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LABOR: The New Era: Fewer Strikes

5 minute read

Said Dwight Eisenhower in his first State of the Union message in 1953: “American labor and American business can best resolve their wage problems across the bargaining table. Government should refrain from sitting in with them.” Since then, the Republican Administration has faithfully followed a hands-off policy in labor-management relations. How well has the policy worked? From the bargaining tables, picket lines and Government statistics last week came the answer.

Second Thoughts. Strikes during 1954’s first seven months, the Labor Department reported, were the lowest for any seven-month figure since World War II. There were only 2,050 work stoppages involving 950.000 workers. Actually, the last 18 months have been the quietest on the labor front since war’s end. But in the last two months, said the Labor Department cautiously, strikes have been on the increase.

The Eisenhower Administration cannot take full credit for the drop in work stoppages. With a buyers’ market back in most industries, and unemployment hovering around 3,250,000—or 5% of the work force—unions now think twice about striking and then usually settle. For example, Jim Carey’s C.I.O. International Union of Electrical Workers last week settled with Westinghouse (for an average of 5¢, plus 10¢ in fringes) only three hours before a strike deadline.

Long & Bitter. Paradoxically, the Government’s hands-off policy, while cutting down on the number of strikes, has tended to make them longer and more bitter. Management, now operating in a friendly political atmosphere—and struggling to keep profits up—can afford to take a tougher line than before.

One case in point is the 13-week strike at Detroit’s Square D electrical-equipment plant, where the Communist-led independent United Electrical Workers walked out over a company demand for a no-strike clause in the contract. After weeks of negotiation—and no progress—the company decided to throw its gates open and try to break the strike of its 1,200 employees. By last week 450 workers—more than half of them U.E. members—had braved threats and flying fists to go to work, giving rise to scenes reminiscent of the strike-filled ’30s (see cut). The company began operating at better than one-quarter capacity. If the strike is successfully broken, it might mark the end of the independent Red-tinged union in Detroit.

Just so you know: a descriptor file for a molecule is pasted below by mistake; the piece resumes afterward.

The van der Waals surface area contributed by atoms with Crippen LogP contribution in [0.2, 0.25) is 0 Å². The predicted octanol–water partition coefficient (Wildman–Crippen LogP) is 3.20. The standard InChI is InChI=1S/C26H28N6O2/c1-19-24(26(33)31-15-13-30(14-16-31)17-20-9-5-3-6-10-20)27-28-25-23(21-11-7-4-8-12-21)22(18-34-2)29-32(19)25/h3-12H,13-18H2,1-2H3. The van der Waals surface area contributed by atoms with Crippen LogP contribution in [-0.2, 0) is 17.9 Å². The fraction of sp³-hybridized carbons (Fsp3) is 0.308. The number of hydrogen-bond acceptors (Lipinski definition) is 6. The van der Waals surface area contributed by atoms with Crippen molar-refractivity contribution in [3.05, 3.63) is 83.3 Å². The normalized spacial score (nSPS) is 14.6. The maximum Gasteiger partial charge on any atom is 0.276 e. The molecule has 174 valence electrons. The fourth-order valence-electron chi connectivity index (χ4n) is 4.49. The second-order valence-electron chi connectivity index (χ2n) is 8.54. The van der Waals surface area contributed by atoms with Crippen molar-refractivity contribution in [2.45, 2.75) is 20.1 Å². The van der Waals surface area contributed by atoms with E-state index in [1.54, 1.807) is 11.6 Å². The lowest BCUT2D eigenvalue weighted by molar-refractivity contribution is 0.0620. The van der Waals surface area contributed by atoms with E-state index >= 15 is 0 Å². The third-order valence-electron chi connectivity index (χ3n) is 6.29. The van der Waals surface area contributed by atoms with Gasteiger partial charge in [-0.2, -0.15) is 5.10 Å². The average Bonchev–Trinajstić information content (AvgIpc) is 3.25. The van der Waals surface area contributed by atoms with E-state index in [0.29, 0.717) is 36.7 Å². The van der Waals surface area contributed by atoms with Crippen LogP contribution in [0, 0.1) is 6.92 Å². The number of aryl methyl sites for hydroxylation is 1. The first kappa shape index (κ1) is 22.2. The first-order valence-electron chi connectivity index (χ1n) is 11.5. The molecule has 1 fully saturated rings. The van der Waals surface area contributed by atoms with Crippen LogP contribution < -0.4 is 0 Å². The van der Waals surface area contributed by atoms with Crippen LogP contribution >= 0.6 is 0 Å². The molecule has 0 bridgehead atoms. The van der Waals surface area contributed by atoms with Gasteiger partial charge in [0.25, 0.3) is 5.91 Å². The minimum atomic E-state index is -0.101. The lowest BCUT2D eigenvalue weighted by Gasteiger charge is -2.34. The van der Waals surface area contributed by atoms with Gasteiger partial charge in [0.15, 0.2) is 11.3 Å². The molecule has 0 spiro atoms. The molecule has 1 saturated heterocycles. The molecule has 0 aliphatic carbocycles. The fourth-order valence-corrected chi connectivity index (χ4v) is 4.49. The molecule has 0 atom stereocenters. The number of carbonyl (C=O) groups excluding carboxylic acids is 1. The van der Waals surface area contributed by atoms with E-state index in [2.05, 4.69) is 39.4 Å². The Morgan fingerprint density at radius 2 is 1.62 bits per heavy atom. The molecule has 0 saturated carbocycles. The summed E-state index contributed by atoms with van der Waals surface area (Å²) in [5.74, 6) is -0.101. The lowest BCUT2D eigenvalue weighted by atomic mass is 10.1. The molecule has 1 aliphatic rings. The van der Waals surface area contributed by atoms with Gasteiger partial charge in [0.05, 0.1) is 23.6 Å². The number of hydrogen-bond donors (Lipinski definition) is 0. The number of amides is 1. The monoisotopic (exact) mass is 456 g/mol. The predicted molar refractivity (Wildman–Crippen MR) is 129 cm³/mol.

Another bitterly contested battle has been the strike of A.F.L. Teamsters and other unions against Pittsburgh department stores (TIME, April 12). Now in its 42nd week, the strike shows no sign of ending. The chief issue is the question whether teamsters should have assistants on their delivery trucks. As a result of the fight, the stores have lost about 30% of their sales.

Ask 50¢, Take a Dime. In general, the pattern for wage settlements was set by the steelmakers. The steelworkers asked for a package totaling some 50¢ an hour a worker (TIME. May 31), settled for 9¢ to 12¢ (including 5¢ in wages). Last week smaller steel fabricators were settling along the same lines with the union, and in some hardship cases were even getting concessions in their contracts. In Pittsburgh a number of building-trades unions signed new contracts this summer with no raise at all. The C.I.O. United Rubber Workers went after a reported 12¢ raise this year. They settled with Goodyear after a 53-day strike, and with Firestone after 24 days, for 6½¢, just a little more than the companies offered in the first place. Workers who went on strike last month at Kennecott Copper for 25¢ an hour were settling for a nickel.

In some restricted areas of the econo my, workers have actually had to take pay cuts. Most notable were the cuts by Kaiser-Willys and Studebaker (TIME. April 26; Aug. 23), which may soon be followed by downward adjustments in fringe benefits by American Motors. In eastern Pennsylvania’s Panther Valley last week, some coal mines closed by Lehigh Navigation Coal earlier this year were getting ready to start production under new operators. The action was made possible by a work-harder, produce-more plan signed by the union.

The Administration, well-pleased by its hands-off policy, had no plans to change it. Said Under Secretary of Labor Arthur Larson last week: “Up until very recently, the Government in this country has actually been found at different stages ranged on one side or the other of the contest between employers and employees, at one time suppressing labor organizations, and later throwing its weight on their side to offset the greater economic strength of employers. Now, although the two forces are not in exact balance and never will be, they are near enough to that for the most part to make active Government intervention and interference unnecessary and even harmful . . . The essential role of Government in this new era of labor relations is not control, not interference, but service.”

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